In his production of The Magic Flute, first performed at the Paris Opera in 2014, Robert Carsen uses the seasons as a metaphor to develop the characters of this initiatory tale. He also works with the elements: as a result, the “Trial by Fire” which occurs at the beginning of Act II, takes on a particularly striking aspect. Alexis Mazaloubaud, responsible for special effects and pyrotechnics at the Opéra Bastille, talks about the conception of that scene.
The first time I worked on fire effects for Robert Carsen, it was in 2001 for the production of Antonín Dvořák’s Rusalka: an immense flame six metres high and ten metres wide, with a soloist nearby, it was incredible! But the request he made to us almost fifteen years later for The Magic Flute represented another major challenge: we had to put in place two fire ramps measuring 13 and 15 metres for scarcely 90 seconds, which the two characters Pamina and Tamino could cross.
It is not customary for us to work on such large surfaces. Usually, we deal with smaller combustible elements, such as candles and torches. In this case, though, it took a considerable amount of time to find a suitable method. In the end, we designed ramps resembling metal pipes that had been cut lengthwise. We then placed a series of wicks impregnated with a flammable product inside them. These were then lit with a lighter located on either side of the ramps and ultimately extinguished by a mechanical suppression system.
We realised right away that it would be impossible for the singers to cross the flames in bare feet. So we came up with a specific solution: igniting the fire in two stages. First, on the wide lateral sections. Then, the central parts would burst into flames once the singers had crossed them, after moving from downstage to upstage. The two singers then would turn to face the audience from behind the two burning ramps.To set this impressive effect in motion, four technicians were positioned on the sides and two under the stage of the central section in order to ignite and mechanically extinguish the two ramps. In reality, the rain which comes down at the end of the scene plays no part in extinguishing the flames! Incidentally, at Robert Carsen’s request, that rain is actually comprised of tiny glass beads.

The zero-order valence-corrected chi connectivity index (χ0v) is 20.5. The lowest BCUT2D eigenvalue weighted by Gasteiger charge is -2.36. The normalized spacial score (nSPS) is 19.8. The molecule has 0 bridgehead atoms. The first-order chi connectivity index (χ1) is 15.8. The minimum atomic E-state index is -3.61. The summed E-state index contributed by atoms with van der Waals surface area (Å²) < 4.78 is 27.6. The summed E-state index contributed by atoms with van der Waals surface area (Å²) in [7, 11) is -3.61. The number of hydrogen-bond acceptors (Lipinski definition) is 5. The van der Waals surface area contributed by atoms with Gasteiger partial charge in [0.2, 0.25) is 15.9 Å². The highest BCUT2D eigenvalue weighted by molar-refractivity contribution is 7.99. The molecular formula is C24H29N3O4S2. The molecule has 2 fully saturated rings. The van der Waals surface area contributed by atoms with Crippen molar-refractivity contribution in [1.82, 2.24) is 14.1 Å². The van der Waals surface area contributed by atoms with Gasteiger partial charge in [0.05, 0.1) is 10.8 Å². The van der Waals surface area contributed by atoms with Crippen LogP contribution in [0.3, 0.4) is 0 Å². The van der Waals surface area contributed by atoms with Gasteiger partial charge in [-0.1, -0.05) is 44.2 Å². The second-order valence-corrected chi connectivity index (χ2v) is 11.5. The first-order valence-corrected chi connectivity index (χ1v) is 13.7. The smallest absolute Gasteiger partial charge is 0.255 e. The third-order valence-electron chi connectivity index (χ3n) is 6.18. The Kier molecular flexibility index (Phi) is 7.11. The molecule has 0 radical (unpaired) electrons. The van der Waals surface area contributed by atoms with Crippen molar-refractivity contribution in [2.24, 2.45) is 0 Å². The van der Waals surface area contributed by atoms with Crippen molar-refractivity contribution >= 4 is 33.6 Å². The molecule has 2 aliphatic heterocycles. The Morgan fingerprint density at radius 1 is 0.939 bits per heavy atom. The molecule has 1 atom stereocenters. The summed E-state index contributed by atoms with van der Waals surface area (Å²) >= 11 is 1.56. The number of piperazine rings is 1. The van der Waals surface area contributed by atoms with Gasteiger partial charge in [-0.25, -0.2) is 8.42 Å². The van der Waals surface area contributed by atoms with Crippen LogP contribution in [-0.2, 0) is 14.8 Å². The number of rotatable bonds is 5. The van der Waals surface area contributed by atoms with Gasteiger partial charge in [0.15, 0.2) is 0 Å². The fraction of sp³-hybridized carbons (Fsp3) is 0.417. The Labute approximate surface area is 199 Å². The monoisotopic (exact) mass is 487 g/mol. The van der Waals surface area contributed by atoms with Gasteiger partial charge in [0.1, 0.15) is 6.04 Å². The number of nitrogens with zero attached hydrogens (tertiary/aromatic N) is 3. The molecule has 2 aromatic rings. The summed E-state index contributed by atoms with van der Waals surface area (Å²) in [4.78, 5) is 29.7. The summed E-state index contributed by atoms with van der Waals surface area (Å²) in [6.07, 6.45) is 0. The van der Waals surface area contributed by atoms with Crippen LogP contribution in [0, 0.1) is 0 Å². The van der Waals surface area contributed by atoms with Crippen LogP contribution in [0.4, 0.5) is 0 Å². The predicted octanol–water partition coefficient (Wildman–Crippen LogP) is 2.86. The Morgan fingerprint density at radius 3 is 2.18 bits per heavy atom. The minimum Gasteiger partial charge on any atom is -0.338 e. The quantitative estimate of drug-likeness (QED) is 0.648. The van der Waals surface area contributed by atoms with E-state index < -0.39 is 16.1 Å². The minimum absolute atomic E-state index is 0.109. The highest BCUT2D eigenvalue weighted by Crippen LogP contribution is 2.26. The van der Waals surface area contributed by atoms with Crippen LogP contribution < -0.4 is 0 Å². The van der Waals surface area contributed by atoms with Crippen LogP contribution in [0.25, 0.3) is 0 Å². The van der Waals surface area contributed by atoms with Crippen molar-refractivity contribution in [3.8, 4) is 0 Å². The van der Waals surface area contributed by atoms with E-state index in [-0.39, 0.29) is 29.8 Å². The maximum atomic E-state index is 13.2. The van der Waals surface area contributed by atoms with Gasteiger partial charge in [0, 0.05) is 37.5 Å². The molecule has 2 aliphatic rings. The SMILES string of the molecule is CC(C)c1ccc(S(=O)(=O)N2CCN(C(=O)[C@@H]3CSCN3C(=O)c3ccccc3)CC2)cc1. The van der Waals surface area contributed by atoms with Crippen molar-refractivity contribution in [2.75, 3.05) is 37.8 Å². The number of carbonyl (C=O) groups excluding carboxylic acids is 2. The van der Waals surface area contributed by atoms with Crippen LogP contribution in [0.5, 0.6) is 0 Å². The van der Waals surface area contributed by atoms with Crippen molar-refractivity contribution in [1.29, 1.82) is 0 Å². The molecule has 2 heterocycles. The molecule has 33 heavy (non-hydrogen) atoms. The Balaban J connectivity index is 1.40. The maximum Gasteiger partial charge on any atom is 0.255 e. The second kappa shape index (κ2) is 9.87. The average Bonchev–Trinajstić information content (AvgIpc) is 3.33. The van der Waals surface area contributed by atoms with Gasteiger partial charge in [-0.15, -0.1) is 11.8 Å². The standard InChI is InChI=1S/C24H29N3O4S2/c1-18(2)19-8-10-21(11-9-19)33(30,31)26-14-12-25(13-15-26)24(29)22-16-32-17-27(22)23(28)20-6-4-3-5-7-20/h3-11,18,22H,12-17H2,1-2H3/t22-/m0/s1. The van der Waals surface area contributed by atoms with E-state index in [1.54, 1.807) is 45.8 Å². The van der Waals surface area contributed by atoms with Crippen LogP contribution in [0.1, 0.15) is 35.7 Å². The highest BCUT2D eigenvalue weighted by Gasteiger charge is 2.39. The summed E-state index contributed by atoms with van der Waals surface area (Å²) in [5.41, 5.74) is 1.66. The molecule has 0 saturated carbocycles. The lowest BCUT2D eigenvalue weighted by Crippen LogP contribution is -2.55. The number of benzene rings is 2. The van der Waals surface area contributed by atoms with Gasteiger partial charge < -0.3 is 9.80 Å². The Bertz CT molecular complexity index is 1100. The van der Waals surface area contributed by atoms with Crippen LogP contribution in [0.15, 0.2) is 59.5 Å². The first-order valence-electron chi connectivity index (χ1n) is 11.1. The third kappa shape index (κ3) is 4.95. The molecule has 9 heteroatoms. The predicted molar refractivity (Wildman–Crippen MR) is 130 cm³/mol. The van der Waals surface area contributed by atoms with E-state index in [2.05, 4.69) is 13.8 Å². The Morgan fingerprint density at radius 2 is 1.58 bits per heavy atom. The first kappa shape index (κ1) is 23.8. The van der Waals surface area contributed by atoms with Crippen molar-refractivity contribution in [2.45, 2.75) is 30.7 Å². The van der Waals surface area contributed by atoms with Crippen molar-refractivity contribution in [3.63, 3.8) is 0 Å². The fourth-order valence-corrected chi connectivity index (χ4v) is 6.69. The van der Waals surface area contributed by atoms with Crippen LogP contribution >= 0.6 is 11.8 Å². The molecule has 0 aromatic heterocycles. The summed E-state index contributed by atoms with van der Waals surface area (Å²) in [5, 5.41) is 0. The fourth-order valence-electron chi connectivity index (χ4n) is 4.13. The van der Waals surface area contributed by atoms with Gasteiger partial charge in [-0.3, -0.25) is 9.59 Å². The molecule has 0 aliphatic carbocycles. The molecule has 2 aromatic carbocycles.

Of course, safety is our top priority. There are always trained firefighters present in the wings. The numerous Chorus-members, wrapped in white sheets, are positioned close to the fire so they must keep at least one metre away from the flames. Even so, when they rise to step over the extinguished ramps a few small flames can sometimes remain which can be unnerving for them. When that happens, technicians in costume can come on stage with smothering cloths and be barely distinguishable from the other characters!
I returned to this production with a great deal
of enthusiasm. Since I am in charge of special effects, I also get to use
water, smoke and wind. With these four elements there is an infinite number of
possibilities. This season, for The Snow
Maiden for example, I will have to work on a number of large wooden fires
positioned around the stage. As for Carmen,
I will be ensuring that the Spanish flag truly flies…
Interviewed by Juliette Puaux
Your reading: Fire in The Magic Flute